Lawmakers turn to stealth tax measures
Brian Faler of Politico wrote on Wednesday that even though Congress may be deadlocked over tax increases, lawmakers are finding lots of agreement on another way to raise revenue: throwing the book at tax dodgers.
“Owe back taxes? Lawmakers want to cancel your passport,” Faler wrote. “They want to give the IRS more power to investigate you. And enlist private debt collectors to help track down your old debts. If you’re a doctor, they want to seize your Medicare payments. They’d also like a bit more information about the mortgage interest tax deduction you’re claiming.”
What’s prompting this quiet outbreak of bipartisanship? They need money. Lawmakers are scrambling to find almost $10 billion just to keep a roads maintenance program running through the end of this year, and another $3 billion for new tax cuts promised to startup companies and other small businesses, bike-sharing programs, and theatrical productions, among others.
Going after tax scofflaws also allows both parties to claim victory, Faler noted. Democrats can say they’re raising revenue, heading off more cuts in funding for government programs, while Republicans can say they held the line on tax increases.
“Making cheaters pay their taxes is way more attractive than making honest taxpayers pay more,” said Len Burman, head of the nonpartisan Tax Policy Center, according to the article.
IRS fines unbanked pot shops for paying federal payroll tax in cash
In a case that could have enormous tax ramifications for hundreds of marijuana dispensaries nationwide, Allgreens LLC of Denver is challenging the IRS practice of collecting what amounts to millions of dollars in penalties the businesses are helpless to avoid, David Migoya of the Denver Post wrote on Wednesday.
Allgreens, a medical marijuana dispensary, says in its petition filed in US Tax Court that it can’t pay via the Electronic Federal Tax Payment System because it has no bank account as a result of federal laws that make banks leery of doing business with the marijuana industry.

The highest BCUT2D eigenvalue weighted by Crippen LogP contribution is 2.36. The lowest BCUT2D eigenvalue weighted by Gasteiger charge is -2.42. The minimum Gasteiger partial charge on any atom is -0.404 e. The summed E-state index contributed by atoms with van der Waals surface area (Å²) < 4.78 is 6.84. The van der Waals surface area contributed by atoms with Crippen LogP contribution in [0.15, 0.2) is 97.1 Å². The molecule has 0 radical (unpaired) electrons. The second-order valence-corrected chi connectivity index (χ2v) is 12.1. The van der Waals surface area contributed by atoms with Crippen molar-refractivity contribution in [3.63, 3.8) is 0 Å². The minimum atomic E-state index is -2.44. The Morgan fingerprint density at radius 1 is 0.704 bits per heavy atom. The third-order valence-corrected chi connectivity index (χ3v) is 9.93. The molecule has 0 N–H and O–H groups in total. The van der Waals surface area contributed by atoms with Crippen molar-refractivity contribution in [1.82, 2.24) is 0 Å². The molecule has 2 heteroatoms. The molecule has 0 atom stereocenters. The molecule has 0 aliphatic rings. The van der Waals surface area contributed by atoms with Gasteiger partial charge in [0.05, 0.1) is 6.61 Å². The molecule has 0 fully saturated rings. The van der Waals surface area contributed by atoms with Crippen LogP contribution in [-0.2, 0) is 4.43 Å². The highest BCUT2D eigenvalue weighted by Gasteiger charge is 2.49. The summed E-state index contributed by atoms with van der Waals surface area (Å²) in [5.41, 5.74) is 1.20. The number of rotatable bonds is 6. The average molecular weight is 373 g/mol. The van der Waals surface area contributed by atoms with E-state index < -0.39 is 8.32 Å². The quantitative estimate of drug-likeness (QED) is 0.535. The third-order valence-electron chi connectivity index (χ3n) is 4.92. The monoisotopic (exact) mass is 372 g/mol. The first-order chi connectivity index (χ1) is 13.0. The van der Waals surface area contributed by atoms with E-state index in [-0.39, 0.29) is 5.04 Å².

Migoya noted that Allgreens had a bank account – and paid its withholding taxes electronically – until mid-2012, when the bank closed the account. Allgreens has been unable to locate a new bank that will take its business.
Since the account closed, Allgreens has diligently hand-delivered cash payments on the tax twice monthly to the IRS office in downtown Denver – the only one in the state that accepts cash. As a result, the company has been assessed a 10 percent penalty every quarter of the tax cycle.
Allgreens asked the IRS for a waiver of the penalty, saying it had complied with the law and had not intentionally avoided making the electronic payments, according to the article. The IRS sent the company a letter with a copy of its internal policies, which say companies have two alternatives to pay electronically. Both methods required Allgreens to funnel the cash to a third party, who could then make the tax payment on its behalf.
States take lead on gas tax hikes
Gas tax increases in several states are taking effect ahead of the holiday weekend as Congress struggles to raise the tax nationally or find another way to cover transportation funding, Keith Laing of The Hill wrote on Wednesday.
New Hampshire, Maryland, and Indiana all implemented increases in their state gas taxes on July 1, according to reports. New Hampshire’s levy went up four cents per gallon and Maryland’s increased by a half of a penny per gallon. Indiana, meanwhile, switched from a flat rate to a percentage of the monthly gasoline price average in the state.